Over the past five months, Boulder County community columnist Mara Abbott has researched the local, national and international debate over GMOs in agriculture and interviewed 14 key local players to produce a five-part series in the Daily Camera on Boulder County’s decision to ban GMOs on county-owned agricultural land. Today we’re highlighting part three, which delves into some of the potential consequences both for the environment and for area farmers.
Among the article’s highlights:
“The arrival of GMOs was a big thing. It enabled new conservation tillage methods, which, due to limited water and weed pressure, currently are possible locally only with GE.”
A 2015 report on the issue showed that GMO crops in the county now use 20 percent as much pesticide and 10 percent as much water as conventional farming; they also release one-sixth the sequestered carbon. However, county commissioners still voted on a ban.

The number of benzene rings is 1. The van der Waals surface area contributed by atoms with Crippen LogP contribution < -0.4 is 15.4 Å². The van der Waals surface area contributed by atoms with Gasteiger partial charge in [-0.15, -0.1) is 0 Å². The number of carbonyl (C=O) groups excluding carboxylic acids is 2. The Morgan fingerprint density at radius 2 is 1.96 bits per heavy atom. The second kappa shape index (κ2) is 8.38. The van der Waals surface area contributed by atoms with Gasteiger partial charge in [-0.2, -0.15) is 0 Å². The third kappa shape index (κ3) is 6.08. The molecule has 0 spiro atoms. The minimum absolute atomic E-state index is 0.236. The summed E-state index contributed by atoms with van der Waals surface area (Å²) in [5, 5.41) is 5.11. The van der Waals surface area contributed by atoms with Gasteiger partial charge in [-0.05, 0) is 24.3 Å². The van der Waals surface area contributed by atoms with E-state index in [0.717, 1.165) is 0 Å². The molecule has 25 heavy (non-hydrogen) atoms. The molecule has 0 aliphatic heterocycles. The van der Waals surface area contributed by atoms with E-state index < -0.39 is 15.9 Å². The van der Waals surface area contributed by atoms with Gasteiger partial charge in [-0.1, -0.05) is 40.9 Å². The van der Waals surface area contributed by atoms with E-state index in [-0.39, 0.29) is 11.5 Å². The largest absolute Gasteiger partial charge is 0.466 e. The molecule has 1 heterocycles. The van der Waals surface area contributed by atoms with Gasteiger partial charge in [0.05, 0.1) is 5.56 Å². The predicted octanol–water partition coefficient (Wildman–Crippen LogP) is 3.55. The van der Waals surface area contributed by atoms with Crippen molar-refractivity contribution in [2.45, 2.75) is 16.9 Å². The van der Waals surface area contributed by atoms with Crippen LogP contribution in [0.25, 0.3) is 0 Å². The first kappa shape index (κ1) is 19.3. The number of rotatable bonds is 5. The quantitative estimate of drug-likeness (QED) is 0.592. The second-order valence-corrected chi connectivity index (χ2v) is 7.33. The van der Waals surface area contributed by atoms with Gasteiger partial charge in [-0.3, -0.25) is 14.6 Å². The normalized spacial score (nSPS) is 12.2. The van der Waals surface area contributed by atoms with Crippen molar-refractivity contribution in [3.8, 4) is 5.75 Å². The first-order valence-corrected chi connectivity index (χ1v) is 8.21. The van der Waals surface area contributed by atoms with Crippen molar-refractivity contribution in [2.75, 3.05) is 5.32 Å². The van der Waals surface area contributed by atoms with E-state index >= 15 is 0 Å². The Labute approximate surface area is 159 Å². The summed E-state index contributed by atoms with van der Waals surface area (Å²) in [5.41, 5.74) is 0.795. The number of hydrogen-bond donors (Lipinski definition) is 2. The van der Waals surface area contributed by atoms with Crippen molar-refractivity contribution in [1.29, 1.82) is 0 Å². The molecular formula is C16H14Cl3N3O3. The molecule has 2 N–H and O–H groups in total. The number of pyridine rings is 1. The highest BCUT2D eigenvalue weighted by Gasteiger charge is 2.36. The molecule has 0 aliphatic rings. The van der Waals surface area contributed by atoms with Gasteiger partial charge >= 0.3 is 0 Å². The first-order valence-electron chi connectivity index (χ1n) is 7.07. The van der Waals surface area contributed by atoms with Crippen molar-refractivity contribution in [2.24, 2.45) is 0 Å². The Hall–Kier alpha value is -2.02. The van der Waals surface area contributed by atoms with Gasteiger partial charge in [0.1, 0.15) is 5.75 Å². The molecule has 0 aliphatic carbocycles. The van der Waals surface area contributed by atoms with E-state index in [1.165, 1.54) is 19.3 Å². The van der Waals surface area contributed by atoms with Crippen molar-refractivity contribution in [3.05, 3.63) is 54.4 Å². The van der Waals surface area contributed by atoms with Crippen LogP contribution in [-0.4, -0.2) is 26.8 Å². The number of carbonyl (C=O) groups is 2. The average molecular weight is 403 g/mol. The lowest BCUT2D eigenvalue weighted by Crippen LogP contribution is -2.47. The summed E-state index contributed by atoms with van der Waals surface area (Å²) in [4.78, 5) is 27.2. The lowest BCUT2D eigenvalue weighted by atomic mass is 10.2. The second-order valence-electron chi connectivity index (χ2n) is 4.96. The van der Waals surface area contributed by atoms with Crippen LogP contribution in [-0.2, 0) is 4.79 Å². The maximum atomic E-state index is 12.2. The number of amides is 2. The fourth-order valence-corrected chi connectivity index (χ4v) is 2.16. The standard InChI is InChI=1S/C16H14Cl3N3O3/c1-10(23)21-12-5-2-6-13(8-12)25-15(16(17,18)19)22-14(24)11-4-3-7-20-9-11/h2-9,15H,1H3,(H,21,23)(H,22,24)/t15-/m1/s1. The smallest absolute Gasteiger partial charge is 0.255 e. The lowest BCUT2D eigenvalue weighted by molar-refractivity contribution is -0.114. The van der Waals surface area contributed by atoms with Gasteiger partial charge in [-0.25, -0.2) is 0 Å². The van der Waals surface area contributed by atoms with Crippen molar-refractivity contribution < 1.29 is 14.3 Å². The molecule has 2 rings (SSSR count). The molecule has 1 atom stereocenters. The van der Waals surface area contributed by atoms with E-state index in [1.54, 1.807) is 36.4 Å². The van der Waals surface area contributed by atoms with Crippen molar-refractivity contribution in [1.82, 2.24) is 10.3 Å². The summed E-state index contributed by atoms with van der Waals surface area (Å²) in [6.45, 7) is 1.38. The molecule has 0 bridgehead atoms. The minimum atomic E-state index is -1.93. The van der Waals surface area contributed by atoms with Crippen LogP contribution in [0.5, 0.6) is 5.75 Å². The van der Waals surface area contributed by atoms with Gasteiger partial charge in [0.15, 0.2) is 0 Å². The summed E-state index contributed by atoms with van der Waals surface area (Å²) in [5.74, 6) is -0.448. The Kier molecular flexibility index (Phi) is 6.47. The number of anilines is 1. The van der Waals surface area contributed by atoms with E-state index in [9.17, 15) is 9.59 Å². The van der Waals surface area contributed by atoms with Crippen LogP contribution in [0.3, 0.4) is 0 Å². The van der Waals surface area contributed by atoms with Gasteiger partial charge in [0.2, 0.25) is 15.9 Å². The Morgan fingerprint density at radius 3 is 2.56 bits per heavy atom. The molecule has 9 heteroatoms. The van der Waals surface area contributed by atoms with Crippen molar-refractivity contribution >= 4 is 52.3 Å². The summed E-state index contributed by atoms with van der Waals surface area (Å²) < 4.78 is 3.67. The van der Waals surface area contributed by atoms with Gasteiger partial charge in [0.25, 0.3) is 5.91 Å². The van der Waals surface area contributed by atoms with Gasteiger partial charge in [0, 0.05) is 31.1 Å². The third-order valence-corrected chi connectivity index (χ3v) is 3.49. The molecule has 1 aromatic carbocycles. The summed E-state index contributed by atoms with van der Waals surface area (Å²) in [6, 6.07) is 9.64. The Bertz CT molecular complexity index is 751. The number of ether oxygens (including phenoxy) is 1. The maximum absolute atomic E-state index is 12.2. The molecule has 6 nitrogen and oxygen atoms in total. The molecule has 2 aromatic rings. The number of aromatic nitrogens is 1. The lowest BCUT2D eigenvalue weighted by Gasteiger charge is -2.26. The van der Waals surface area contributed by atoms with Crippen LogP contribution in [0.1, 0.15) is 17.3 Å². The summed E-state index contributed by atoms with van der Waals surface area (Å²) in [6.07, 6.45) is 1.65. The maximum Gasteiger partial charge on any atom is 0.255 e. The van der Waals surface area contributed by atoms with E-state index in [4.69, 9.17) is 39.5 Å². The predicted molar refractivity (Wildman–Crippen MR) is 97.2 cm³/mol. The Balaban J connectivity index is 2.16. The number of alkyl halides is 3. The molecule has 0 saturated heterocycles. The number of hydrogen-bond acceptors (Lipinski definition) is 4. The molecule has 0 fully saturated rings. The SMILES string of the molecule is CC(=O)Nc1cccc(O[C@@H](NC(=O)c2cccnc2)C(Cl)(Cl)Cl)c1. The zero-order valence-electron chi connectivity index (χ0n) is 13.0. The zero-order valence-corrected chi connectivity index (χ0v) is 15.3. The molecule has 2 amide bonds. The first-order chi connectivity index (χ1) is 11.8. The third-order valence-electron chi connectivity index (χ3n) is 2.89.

While the county plans to help with a research initiative investigating alternative growing methods, area farmers are concerned, Abbott explains.
“In the absence of a research breakthrough, many farmers worry that the next best option will be a return to the pre-GMO methods. Thus an immediate repercussion of the ban could be more pesticides, more water used and more carbon released from the soil — because those outcomes aren’t the things we have actually decided to regulate. “
Abbott warns that the ban could endanger multigenerational farmers.
“Forcing a transition from GMOs sets us up to sacrifice our recent environmental gains. And while a research initiative could be useful long-term, it will never replace the accumulated centuries of knowledge of our farmers. Natural resources aren’t the only things facing scarcity.
Click HERE to read the full article and check back for more installments in this series.